Medical Research: What is the background for this study? What are the main findings?
Dr. Tjoe: Numerous national health organizations have confirmed minimally invasive breast biopsy (MIBB), which uses a percutaneous core needle as opposed to open surgical techniques, as the biopsy procedure of choice when a patient’s diagnostic test reveals a breast lesion suggestive of malignancy. Unfortunately, despite the overwhelming evidence supporting use of MIBB, open breast biopsy rates in the United States remain as high as 24-39%. Our study was designed to determine if measuring individual practice patterns and providing subsequent feedback to surgeons across a large, multihospital healthcare system would improve their adherence to the quality metric of using minimally invasive breast biopsy to diagnose indeterminate breast lesions.
We found that the proportion of studied surgeons (n=46) appropriately adhering to the MIBB quality metric in every instance (i.e. those who achieved 100% adherence) significantly improved from 80.4% to 95.7% (p=0.0196) after receiving feedback on not only their own practice patterns, but those of their blinded peers. As might be expected, the handful of breast-dedicated surgeons (n=4) who cared for nearly half of the analyzed patient population achieved perfect adherence throughout the study, but interestingly, the gains made in total adherence were driven by the general surgeons (n=42), showing that the study’s direct educational efforts were effective in changing practice patterns for the better. These efforts included sending letters describing adherence to the quality metric to individual surgeons and organizational leadership.
Medical Research: What should clinicians and patients take away from your report?
Dr. Tjoe: Research on quality metrics can be used for quality improvement, accountability, payment incentives/penalties, patient steerage and public transparency. However, poorly designed studies that inappropriately measure quality metric adherence and then use the results for accountability have the potential to create risk for surgeons and healthcare systems if substandard outcomes are attributed to the surgeon rather than, for example, radiographic or patient anatomic limitations, patient comorbidities or compliance, or the actions taken by a prior surgeon before transfer of care to the accepting accountable surgeon. For every defined quality metric, there are “nonquality” and “quality” reasons for physician adherence/compliance, and responsible reporting of this influential data should take both into consideration. It is absolutely critical to define and record these appropriate exceptions, and herein lies the strength of our institutional review compared to those of national databases: our granular data distinguishes appropriateness of nonadherence by abstracting from each patient chart the surgeon’s reason for not performing minimally invasive breast biopsy. While doing this is resource-intensive and time-consuming, it nevertheless is essential to responsible and fair reporting of quality metric adherence data.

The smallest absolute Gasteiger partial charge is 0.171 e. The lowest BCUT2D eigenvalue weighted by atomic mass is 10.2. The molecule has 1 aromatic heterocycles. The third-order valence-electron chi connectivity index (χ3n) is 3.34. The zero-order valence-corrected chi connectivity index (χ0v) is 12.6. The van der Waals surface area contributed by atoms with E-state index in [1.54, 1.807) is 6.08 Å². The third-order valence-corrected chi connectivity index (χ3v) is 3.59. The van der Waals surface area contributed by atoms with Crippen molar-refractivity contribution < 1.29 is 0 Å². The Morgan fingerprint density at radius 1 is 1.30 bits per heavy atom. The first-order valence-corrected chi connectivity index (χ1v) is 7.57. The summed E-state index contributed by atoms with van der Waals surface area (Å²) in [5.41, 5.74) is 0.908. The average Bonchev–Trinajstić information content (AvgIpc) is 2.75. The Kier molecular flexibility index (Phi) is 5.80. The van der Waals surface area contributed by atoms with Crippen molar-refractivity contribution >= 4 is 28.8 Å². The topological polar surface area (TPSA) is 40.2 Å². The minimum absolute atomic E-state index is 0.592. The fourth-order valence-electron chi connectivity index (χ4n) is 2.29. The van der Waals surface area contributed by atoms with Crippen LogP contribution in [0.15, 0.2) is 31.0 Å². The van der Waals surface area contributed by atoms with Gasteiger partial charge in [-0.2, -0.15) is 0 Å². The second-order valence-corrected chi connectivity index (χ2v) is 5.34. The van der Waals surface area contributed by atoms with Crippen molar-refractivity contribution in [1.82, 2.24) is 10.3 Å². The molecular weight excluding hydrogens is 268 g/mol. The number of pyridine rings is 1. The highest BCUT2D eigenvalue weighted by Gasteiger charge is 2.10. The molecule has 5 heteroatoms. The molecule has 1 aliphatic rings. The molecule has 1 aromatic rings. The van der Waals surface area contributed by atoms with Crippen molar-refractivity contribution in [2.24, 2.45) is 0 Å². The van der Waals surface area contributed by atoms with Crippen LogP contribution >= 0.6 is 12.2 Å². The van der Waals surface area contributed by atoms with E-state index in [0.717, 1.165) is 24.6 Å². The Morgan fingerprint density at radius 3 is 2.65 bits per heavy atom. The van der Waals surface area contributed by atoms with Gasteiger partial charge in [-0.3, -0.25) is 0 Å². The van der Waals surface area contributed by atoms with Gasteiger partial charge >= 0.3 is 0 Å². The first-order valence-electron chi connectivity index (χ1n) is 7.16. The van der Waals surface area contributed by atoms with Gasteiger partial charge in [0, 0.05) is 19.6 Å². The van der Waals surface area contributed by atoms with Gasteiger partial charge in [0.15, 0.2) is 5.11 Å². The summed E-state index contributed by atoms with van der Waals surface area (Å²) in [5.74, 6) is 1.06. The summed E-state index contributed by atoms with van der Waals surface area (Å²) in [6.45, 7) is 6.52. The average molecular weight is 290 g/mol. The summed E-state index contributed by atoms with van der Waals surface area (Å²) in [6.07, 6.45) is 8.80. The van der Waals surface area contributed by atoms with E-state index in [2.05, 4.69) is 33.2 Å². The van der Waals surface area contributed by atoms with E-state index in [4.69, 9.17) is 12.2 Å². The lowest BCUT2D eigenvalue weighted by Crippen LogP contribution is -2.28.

As healthcare institutions move toward the growing trend of mining databases to identify practice trends, it is in surgeons’ best interests to personally review data accredited to them to determine proper interpretation and attribution of quality metrics. Surgeons themselves should take the important and necessary step of documenting their reasons for why an individual patient’s care may fall outside standard guidelines, as recommended by the Commission on Cancer. Such instances do not demonstrate willful defiance, but rather exemplify sound judgment and understanding that every particular patient is an individual with a unique set of circumstances influencing his/her disease. Surgeons and/or their institutions should not be penalized for selecting treatment options outside of standard guidelines if it is necessary or appropriate in a particular situation.
Medical Research: What recommendations do you have for future research as a result of this study?
Dr. Tjoe: While our study did not find significant differences between male and female surgeons in quality metric adherence following internal performance feedback, there was a notable difference between surgeons under age 55 compared to those 55 and older, even after accounting for acceptable scenarios for nonadherence to minimally invasive breast biopsy. It would be interesting to determine if external motivating factors (e.g., financial incentives or disincentives) versus internal motivating factors (e.g., innate perfectionism or intense sense of responsibility that often characterizes the surgeon personality) affect younger and older generations of surgeons’ responses to performance feedback differently.
Quality Metric Adherence in a Multihospital Health System: Educating Surgeons on Minimally Invasive Breast Biopsy
Tjoe, Judy A. et al.
Journal of the American College of Surgeons
Abstract presented at the American College of Surgeons Clinical Congress, San Francisco, CA, October 2014.
Judy A. Tjoe, MD, FACS Breast Oncology Surgeon (2015). Surgeons Need To Document Why Patient Care May Fall Outside Standard Guidelines